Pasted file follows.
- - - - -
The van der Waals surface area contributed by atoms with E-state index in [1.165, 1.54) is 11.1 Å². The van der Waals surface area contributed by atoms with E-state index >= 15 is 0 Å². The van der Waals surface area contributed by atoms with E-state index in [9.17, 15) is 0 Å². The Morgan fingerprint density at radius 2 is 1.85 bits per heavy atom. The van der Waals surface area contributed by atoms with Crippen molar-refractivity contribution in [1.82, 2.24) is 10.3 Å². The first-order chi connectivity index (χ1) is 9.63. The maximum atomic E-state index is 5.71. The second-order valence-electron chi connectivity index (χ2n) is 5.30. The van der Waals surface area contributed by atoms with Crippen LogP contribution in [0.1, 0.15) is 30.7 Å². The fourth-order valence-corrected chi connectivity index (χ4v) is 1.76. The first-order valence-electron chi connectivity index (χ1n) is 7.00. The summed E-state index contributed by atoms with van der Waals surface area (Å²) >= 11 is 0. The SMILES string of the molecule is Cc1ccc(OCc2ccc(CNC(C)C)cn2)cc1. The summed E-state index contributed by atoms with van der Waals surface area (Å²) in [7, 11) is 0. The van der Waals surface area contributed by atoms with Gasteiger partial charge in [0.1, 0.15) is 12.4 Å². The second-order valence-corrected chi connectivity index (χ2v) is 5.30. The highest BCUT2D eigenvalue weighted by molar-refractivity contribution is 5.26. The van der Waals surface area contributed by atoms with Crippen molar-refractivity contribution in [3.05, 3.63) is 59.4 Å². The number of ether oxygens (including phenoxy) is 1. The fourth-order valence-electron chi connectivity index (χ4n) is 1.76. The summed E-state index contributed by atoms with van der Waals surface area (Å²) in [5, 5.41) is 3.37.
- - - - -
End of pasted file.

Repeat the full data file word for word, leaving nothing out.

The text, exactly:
The van der Waals surface area contributed by atoms with E-state index in [1.165, 1.54) is 11.1 Å². The van der Waals surface area contributed by atoms with E-state index >= 15 is 0 Å². The van der Waals surface area contributed by atoms with E-state index in [9.17, 15) is 0 Å². The Morgan fingerprint density at radius 2 is 1.85 bits per heavy atom. The van der Waals surface area contributed by atoms with Crippen molar-refractivity contribution in [1.82, 2.24) is 10.3 Å². The first-order chi connectivity index (χ1) is 9.63. The maximum atomic E-state index is 5.71. The second-order valence-electron chi connectivity index (χ2n) is 5.30. The van der Waals surface area contributed by atoms with Crippen LogP contribution in [0.1, 0.15) is 30.7 Å². The fourth-order valence-corrected chi connectivity index (χ4v) is 1.76. The first-order valence-electron chi connectivity index (χ1n) is 7.00. The summed E-state index contributed by atoms with van der Waals surface area (Å²) >= 11 is 0. The SMILES string of the molecule is Cc1ccc(OCc2ccc(CNC(C)C)cn2)cc1. The summed E-state index contributed by atoms with van der Waals surface area (Å²) in [7, 11) is 0. The van der Waals surface area contributed by atoms with Gasteiger partial charge in [0.1, 0.15) is 12.4 Å². The second-order valence-corrected chi connectivity index (χ2v) is 5.30. The highest BCUT2D eigenvalue weighted by molar-refractivity contribution is 5.26. The van der Waals surface area contributed by atoms with Crippen molar-refractivity contribution in [3.05, 3.63) is 59.4 Å². The number of ether oxygens (including phenoxy) is 1. The fourth-order valence-electron chi connectivity index (χ4n) is 1.76. The summed E-state index contributed by atoms with van der Waals surface area (Å²) in [5, 5.41) is 3.37.